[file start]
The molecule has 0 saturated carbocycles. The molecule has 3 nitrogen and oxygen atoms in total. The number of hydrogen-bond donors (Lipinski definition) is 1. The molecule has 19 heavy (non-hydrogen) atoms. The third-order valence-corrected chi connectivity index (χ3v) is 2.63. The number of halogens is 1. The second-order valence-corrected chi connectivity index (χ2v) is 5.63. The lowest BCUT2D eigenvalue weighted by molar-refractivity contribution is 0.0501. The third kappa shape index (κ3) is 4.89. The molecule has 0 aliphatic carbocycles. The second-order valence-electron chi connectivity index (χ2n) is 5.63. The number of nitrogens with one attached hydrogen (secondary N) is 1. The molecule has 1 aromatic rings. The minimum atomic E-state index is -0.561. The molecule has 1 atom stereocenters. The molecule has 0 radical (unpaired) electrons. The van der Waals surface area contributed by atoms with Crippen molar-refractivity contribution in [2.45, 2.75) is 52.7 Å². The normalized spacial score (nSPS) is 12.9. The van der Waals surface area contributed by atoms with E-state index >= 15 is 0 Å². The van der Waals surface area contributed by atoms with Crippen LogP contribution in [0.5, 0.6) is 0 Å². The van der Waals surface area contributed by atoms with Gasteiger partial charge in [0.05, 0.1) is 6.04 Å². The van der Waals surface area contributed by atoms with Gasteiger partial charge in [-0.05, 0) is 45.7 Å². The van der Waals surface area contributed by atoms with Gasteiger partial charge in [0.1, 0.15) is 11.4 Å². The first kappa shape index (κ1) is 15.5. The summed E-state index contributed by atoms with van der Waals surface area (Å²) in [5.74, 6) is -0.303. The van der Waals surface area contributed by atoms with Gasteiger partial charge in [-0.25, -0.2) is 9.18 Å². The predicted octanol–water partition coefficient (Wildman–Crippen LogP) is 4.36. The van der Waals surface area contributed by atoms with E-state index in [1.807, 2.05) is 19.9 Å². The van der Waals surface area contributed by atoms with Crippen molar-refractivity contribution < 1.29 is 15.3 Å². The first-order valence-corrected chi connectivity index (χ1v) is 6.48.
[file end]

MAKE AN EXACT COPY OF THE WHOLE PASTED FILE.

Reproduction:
The molecule has 0 saturated carbocycles. The molecule has 3 nitrogen and oxygen atoms in total. The number of hydrogen-bond donors (Lipinski definition) is 1. The molecule has 19 heavy (non-hydrogen) atoms. The third-order valence-corrected chi connectivity index (χ3v) is 2.63. The number of halogens is 1. The second-order valence-corrected chi connectivity index (χ2v) is 5.63. The lowest BCUT2D eigenvalue weighted by molar-refractivity contribution is 0.0501. The third kappa shape index (κ3) is 4.89. The molecule has 0 aliphatic carbocycles. The second-order valence-electron chi connectivity index (χ2n) is 5.63. The number of nitrogens with one attached hydrogen (secondary N) is 1. The molecule has 1 aromatic rings. The minimum atomic E-state index is -0.561. The molecule has 1 atom stereocenters. The molecule has 0 radical (unpaired) electrons. The van der Waals surface area contributed by atoms with Crippen molar-refractivity contribution in [2.45, 2.75) is 52.7 Å². The normalized spacial score (nSPS) is 12.9. The van der Waals surface area contributed by atoms with E-state index >= 15 is 0 Å². The van der Waals surface area contributed by atoms with Crippen LogP contribution in [0.5, 0.6) is 0 Å². The van der Waals surface area contributed by atoms with Gasteiger partial charge in [0.05, 0.1) is 6.04 Å². The van der Waals surface area contributed by atoms with Gasteiger partial charge in [-0.05, 0) is 45.7 Å². The van der Waals surface area contributed by atoms with Gasteiger partial charge in [0.1, 0.15) is 11.4 Å². The first kappa shape index (κ1) is 15.5. The summed E-state index contributed by atoms with van der Waals surface area (Å²) in [5.74, 6) is -0.303. The van der Waals surface area contributed by atoms with Gasteiger partial charge in [-0.25, -0.2) is 9.18 Å². The predicted octanol–water partition coefficient (Wildman–Crippen LogP) is 4.36. The van der Waals surface area contributed by atoms with E-state index in [1.807, 2.05) is 19.9 Å². The van der Waals surface area contributed by atoms with Crippen molar-refractivity contribution < 1.29 is 15.3 Å². The first-order valence-corrected chi connectivity index (χ1v) is 6.48.